It sounds like the script of a Hollywood blockbuster, but Russia is considering sending a spacecraft to knock an asteroid off its path and stop a collision with Earth.
The head of the country’s space agency, Anatoly Perminov, said a mission was being discussed, and other agencies would be invited to join the project.
Nasa says there is no chance of the 270m (885ft) asteroid Apophis smashing into Earth in its first flyby in 2029, and only a 1-in-250,000 chance of a collision in 2036.
But Mr Perminov insists the asteroid is a potential menace. He was vague about the evidence of a possible hit but said he had heard from scientists that the asteroid is getting closer.
‘I don’t remember exactly, but it seems to me it could hit the Earth by 2032,’ he said.
‘People’s lives are at stake. We should pay several hundred million dollars and build a system that would allow us to prevent a collision, rather than sit and wait for it to happen and kill hundreds of thousands of people,’ Perminov said.
Scientists have long theorised about asteroid deflection strategies.
Some have proposed sending a probe to circle around a dangerous asteroid to gradually change its trajectory. Others suggested sending a spacecraft to collide with the asteroid and alter its momentum, or using nuclear weapons to hit it.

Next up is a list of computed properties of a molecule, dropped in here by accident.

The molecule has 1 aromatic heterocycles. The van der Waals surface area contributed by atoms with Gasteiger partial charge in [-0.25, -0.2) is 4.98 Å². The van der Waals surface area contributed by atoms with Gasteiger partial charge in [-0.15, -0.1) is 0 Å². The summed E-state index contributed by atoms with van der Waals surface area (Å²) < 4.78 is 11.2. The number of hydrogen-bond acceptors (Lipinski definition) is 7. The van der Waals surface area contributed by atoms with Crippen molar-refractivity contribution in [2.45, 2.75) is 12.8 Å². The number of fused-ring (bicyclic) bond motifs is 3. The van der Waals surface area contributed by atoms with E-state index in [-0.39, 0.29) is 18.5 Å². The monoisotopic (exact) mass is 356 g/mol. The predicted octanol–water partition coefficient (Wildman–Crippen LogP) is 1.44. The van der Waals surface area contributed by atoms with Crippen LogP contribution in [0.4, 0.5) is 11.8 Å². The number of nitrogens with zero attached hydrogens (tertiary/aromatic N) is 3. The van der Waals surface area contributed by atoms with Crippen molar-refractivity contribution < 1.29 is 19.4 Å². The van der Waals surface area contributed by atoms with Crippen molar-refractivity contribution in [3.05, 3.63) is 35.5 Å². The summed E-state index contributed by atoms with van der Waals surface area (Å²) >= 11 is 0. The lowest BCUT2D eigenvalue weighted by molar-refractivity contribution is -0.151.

Mr Perminov wouldn’t disclose any details of the project, saying they still need to be worked out. But he said the mission wouldn’t require any nuclear explosions.
Hollywood action films Deep Impact and Armageddon, have featured space missions scrambling to avoid catastrophic collisions. In both movies space crews use nuclear bombs in an attempt to prevent collisions.
‘Calculations show that it’s possible to create a special purpose spacecraft within the time we have, which would help avoid the collision without destroying it (the asteroid) and without detonating any nuclear charges,’ Mr Perminov said. ‘The threat of collision can be averted.’
Boris Shustov, the director of the Institute of Astronomy under the Russian Academy of Sciences, hailed Mr Perminov’s statement as a signal that officials had come to recognize the danger posed by asteroids.